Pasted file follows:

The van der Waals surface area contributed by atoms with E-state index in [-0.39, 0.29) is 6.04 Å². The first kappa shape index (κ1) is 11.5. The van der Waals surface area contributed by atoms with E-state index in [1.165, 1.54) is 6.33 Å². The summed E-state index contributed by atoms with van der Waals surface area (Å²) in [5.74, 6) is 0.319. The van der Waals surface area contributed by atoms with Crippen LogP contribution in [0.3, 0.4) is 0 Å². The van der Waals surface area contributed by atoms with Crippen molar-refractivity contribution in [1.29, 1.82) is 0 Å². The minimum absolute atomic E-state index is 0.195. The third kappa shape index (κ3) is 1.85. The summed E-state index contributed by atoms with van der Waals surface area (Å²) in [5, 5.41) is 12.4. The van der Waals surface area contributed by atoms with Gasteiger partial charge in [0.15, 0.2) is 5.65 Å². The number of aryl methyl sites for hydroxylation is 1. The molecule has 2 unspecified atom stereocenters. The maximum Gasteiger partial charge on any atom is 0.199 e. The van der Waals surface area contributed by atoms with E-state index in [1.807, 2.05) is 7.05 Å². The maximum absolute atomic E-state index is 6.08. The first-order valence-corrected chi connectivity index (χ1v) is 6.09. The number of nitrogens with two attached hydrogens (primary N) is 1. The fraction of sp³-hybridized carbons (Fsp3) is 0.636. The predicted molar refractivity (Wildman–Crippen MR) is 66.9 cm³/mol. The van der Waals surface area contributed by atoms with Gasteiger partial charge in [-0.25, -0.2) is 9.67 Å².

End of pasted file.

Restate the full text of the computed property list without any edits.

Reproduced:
The van der Waals surface area contributed by atoms with E-state index in [-0.39, 0.29) is 6.04 Å². The first kappa shape index (κ1) is 11.5. The van der Waals surface area contributed by atoms with E-state index in [1.165, 1.54) is 6.33 Å². The summed E-state index contributed by atoms with van der Waals surface area (Å²) in [5.74, 6) is 0.319. The van der Waals surface area contributed by atoms with Crippen LogP contribution in [0.3, 0.4) is 0 Å². The van der Waals surface area contributed by atoms with Crippen molar-refractivity contribution in [1.29, 1.82) is 0 Å². The minimum absolute atomic E-state index is 0.195. The third kappa shape index (κ3) is 1.85. The summed E-state index contributed by atoms with van der Waals surface area (Å²) in [5, 5.41) is 12.4. The van der Waals surface area contributed by atoms with Gasteiger partial charge in [0.15, 0.2) is 5.65 Å². The number of aryl methyl sites for hydroxylation is 1. The molecule has 2 unspecified atom stereocenters. The maximum Gasteiger partial charge on any atom is 0.199 e. The van der Waals surface area contributed by atoms with E-state index in [1.807, 2.05) is 7.05 Å². The maximum absolute atomic E-state index is 6.08. The first-order valence-corrected chi connectivity index (χ1v) is 6.09. The number of nitrogens with two attached hydrogens (primary N) is 1. The fraction of sp³-hybridized carbons (Fsp3) is 0.636. The predicted molar refractivity (Wildman–Crippen MR) is 66.9 cm³/mol. The van der Waals surface area contributed by atoms with Gasteiger partial charge in [-0.25, -0.2) is 9.67 Å².